SAN JUAN - A shark estimated at 6 feet long bit a tourist earlier this week while she swam in a popular bioluminescent bay at night, doctors in Puerto Rico said yesterday.
The woman, identified as Lydia Strunk of Idaho, 27, faces several months of physical therapy and will remain hospitalized until the weekend, said Dr. Ernesto Torres.
The wound is about 10 inches long and runs from below her knee to the ankle, said Dr. Pablo Rodriguez, trauma director at the Rio Piedras Medical Center.
“It was like [the shark] tried to tear away,’’ he said. “She has an imprint of all the shark’s teeth.’’
Strunk is expected to make a full recovery but will likely have some nerve damage and limited movement in her right foot. Doctors repaired four tendons that are used for flexing the foot, and it will take up to five months for Strunk’s damaged nerves to grow back, he said.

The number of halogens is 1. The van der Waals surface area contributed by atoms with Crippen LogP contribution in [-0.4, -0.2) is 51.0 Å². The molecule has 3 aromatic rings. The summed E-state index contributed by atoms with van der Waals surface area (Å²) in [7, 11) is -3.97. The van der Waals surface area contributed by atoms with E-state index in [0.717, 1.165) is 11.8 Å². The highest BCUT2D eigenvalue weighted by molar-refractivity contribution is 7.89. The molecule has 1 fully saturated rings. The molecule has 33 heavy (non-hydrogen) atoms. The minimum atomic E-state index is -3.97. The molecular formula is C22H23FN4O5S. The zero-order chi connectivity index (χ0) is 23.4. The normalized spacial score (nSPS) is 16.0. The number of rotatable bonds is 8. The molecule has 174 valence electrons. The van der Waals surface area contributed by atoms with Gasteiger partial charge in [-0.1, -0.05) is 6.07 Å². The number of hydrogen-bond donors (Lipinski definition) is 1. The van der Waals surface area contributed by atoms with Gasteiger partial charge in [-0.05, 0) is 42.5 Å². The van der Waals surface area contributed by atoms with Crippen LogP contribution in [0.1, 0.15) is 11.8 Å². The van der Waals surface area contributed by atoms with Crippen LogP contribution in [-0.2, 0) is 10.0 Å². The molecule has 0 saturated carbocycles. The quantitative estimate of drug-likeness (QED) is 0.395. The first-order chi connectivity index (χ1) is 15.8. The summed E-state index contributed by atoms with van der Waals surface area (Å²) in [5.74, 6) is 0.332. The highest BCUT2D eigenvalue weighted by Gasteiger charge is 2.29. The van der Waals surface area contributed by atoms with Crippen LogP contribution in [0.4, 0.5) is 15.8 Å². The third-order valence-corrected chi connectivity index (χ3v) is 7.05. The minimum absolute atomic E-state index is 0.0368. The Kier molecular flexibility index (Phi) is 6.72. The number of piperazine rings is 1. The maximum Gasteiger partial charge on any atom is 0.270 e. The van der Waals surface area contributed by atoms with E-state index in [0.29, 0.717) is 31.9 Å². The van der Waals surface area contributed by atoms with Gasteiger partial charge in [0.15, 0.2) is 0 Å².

The shark bite was confirmed by a marine biologist, but he could not identify the type of shark because no teeth were recovered, Torres said.
Strunk has declined to speak to the news media and does not want photos of her injury released, doctors said.
Her parents were expected to arrive in the US Caribbean territory yesterday.
Strunk was one of 16 people kayaking late Tuesday in the bioluminescent Mosquito Bay in Vieques, a tiny island just east of Puerto Rico.
She jumped into the water with four other people when something hit the leg of the person next to her.
Seconds later, Strunk was bitten, doctors said.
“The shark’s mouth basically clamped over her calf,’’ Rodriguez said.
The shark was likely curious, according to the biologist who analyzed the bite.